Bloody Thursday: a day that will live on in infamy
by Dr. GARREY MICHAEL DENNIE
ON THURSDAY, August 5, 2021, an assailant threw a rock at the Prime Minister of St Vincent and the Grenadines Dr Ralph Gonsalves. The rock struck with concussive force, gashed his skull, and sent the Prime Minister reeling to his knees. As the Prime Minister’s blood flowed freely onto his white shirt, video images and sounds of this vicious assault on the Prime Minister’s person sped across the social media platforms provoking a myriad of emotions among Vincentians.
Glee, scorn, sympathy, and anger were all on display governed by their support or opposition to the longest serving Prime Minister in the history of St Vincent and the Grenadines. Regardless of their sentiments, however, they were united in this one refrain, “somebody buss Ralph’s head.”
This criminal attack against a sitting Vincentian Prime Minister during a political protest is without precedent in the history of St Vincent and the Grenadines. Political protest itself that represents powerful challenges to a sitting Vincentian government is not unknown to this country. Indeed, one might say that such protests are deeply embedded within Vincentian political culture.
Vincentians today may recall the political protests of 1981 and 2000 as proof of our capacity to challenge sitting governments.
Indeed, for supporters of the New Democratic Party (NDP) the 2000 ‘Roadblock Revolution’ that brought the Unity Labour Party (ULP) to power may be continuing inspiration for their unceasing efforts to topple the ULP government. But here is an important reminder of that historic protest: no one touched a single hair of then Prime Minister, Sir James Mitchell. The sanctity of his person remained inviolate.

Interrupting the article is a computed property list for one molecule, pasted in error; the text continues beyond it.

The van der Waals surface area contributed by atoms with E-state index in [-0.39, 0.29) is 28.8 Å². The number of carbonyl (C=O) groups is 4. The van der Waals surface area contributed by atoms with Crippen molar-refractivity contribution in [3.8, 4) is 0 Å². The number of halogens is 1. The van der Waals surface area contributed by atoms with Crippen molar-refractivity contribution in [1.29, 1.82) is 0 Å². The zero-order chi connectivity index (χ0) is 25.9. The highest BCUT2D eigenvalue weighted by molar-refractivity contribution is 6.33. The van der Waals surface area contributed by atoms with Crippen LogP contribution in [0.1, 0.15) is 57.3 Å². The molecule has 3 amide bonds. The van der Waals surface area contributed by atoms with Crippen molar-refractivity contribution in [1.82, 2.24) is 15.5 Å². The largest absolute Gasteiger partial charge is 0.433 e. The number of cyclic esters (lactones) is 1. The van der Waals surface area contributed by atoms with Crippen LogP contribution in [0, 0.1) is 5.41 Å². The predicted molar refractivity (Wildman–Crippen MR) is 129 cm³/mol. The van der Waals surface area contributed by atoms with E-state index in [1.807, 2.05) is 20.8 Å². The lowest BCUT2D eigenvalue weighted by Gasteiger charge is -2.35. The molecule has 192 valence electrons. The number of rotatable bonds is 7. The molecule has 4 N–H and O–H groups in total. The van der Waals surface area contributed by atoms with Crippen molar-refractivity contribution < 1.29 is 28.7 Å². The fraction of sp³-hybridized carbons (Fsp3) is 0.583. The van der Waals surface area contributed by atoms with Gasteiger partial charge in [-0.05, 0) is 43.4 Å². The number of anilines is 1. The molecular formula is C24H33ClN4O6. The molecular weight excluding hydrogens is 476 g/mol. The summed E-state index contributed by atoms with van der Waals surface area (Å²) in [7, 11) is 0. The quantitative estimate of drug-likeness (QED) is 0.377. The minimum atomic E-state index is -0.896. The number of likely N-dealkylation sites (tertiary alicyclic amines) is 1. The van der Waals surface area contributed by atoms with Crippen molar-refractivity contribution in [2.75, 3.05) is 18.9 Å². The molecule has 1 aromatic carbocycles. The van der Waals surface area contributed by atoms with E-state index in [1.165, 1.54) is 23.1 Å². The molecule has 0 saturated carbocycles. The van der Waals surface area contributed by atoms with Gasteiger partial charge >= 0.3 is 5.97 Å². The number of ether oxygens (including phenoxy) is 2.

In fact, the historic magnitude of the brutal assault against Dr Ralph Gonsalves is best measured not against the last 20 years of Vincentian history but rather against the full sweep of the history of universal adult suffrage in St Vincent and the Grenadines. And what we see is that for 70 years, that is between 1951 and 2021, no Chief Minister, Premier, or Prime Minister – and for that matter, that old colonial figure, our unelected governors – none of them was left bloodied and bruised on the streets of Kingstown during a political protest at any time whatsoever. This does not mean that the political protests were not raucous.
But it does mean that Vincentians in the past drew a hard line between protesting the policies of a sitting government and physically attacking the leaders themselves.
On Bloody Thursday, we crossed a line and what we do now is critical to securing, stabilizing, and sacralizing the Vincentian experiment in self-governance. To honour the sacrifices of Vincentians past who fought for our freedom, and to secure the welfare of Vincentians yet to come, Vincentians in this moment need to come together on a simple proposition: political violence has no place in the Vincentian political life.
This is easier said than done. The stone that dropped the Prime Minister is remarkable only in the sense that it actually struck the Prime Minister.
I have no reason to believe the person who threw the stone was confident in his/her aim. Perhaps the person was simply “lucky”. But in earlier incidents, protestors have rained stones and other missiles on the Prime Minister’s vehicle. Striking the Prime Minister may have been “luck”. But choosing to throw a stone at the Prime Minister is obviously intentional. And equally obviously, criminal.